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  • 1. SOCIOLOGY SUMMER TASKS FOR SEPTEMBER 2011
    • 1. Make a collage of all the different family types you can get.
    • 2. Prepare for a debate on is there a ‘right’ type of family?
    • 3. Think of 1 example in the media of each family type you’ve listed
  • 2. SOCIOLOGY SUMMER TASKS FOR SEPTEMBER 2011
    • 1. Make a collage of all the different schools types you can get.
    • 2. Prepare for a debate on is there a ‘right’ type of schools?
    • 3. Think of 1 example in London of each school type you’ve listed
  • 3. Key Terms to learn for Homework Draw and label an example for each term
    • Nuclear family: a family that has a father, mother and their children
    • Reconstituted family: a family living together with step parents / step brothers/sisters
    • Lone Parent family: One adult Raising a child/children (not called single due to may have partner that lives elsewhere)
    • Neo-conventional Families: A nuclear family with partners working
    • Cohabitating: partners living together without being married
    • Cereal Packet Family: The traditional image of a family with male and female roles
    • Same Sex Families: A couple that live together that are the same sex
    • Singletons: a person living on their own
    • Communal household: People that rents a room and all contribute to bills
    • Extended family: a nuclear family with more e.g. grandparents, (vertical) aunts & uncles (horizontal) Finch & Mason ties are important
    • Beanpole family: A small nuclear family that is in regular contact with the grandparents that may even be the childminder
  • 4. Key Terms to learn for Homework Draw and label an example for each term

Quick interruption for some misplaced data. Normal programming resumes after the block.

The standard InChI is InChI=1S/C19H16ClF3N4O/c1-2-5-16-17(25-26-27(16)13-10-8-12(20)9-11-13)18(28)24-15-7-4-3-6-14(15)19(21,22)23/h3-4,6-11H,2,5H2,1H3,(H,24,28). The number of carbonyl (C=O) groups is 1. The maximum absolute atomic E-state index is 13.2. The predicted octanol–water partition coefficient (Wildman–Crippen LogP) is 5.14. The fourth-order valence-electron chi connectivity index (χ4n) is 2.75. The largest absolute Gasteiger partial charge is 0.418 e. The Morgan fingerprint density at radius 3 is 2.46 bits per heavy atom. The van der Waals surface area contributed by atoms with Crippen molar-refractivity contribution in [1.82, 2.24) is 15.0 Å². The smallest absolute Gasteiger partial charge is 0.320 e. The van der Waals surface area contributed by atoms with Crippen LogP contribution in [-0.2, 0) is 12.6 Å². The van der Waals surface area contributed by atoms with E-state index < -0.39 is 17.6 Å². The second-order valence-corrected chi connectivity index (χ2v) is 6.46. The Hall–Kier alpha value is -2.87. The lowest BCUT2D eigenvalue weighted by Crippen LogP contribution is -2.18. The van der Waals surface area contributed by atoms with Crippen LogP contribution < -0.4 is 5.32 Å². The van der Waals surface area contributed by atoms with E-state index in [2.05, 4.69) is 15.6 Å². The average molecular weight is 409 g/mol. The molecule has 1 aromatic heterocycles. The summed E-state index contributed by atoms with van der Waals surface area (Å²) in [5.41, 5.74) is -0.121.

• Elementary Schools: 5 -11 years old, this changed its name under the Butler Act to primary schools
    • Primary Schools: From 5-11 years (compulsory) with one teacher for the year. It tends to be mixed and close to home.
    • Comprehensive Schools: From 11-16 (compulsory) which accepts all students regardless of ability or background. It tends to be mixed with approximately a dozen specialist teachers on a students timetable.
    • Faith Schools: schools that educate students with their religious perspective
    • Tripartite System: Three types of secondary schools based on the results of the 11+ / IQ tests (Intelligence Quotient) This was apart of the Butler Act.
    • Specialist Schools: They receive funding to specialise in a subject area and can select 10% of their year intake to this specialism
    • Trust School: Local businesses and parents had opted out of the local authority/council and this gives them more power/independence with budget, staffing and intake
    • City Academies: Schools that have closed and reopened by private businesses under New Labour
    • Grammar Schools : They have been selecting since the Butler Act 1944 according to the 11+ results and still continue to do so
    • Private School: fee charging schools that are independent from the state sector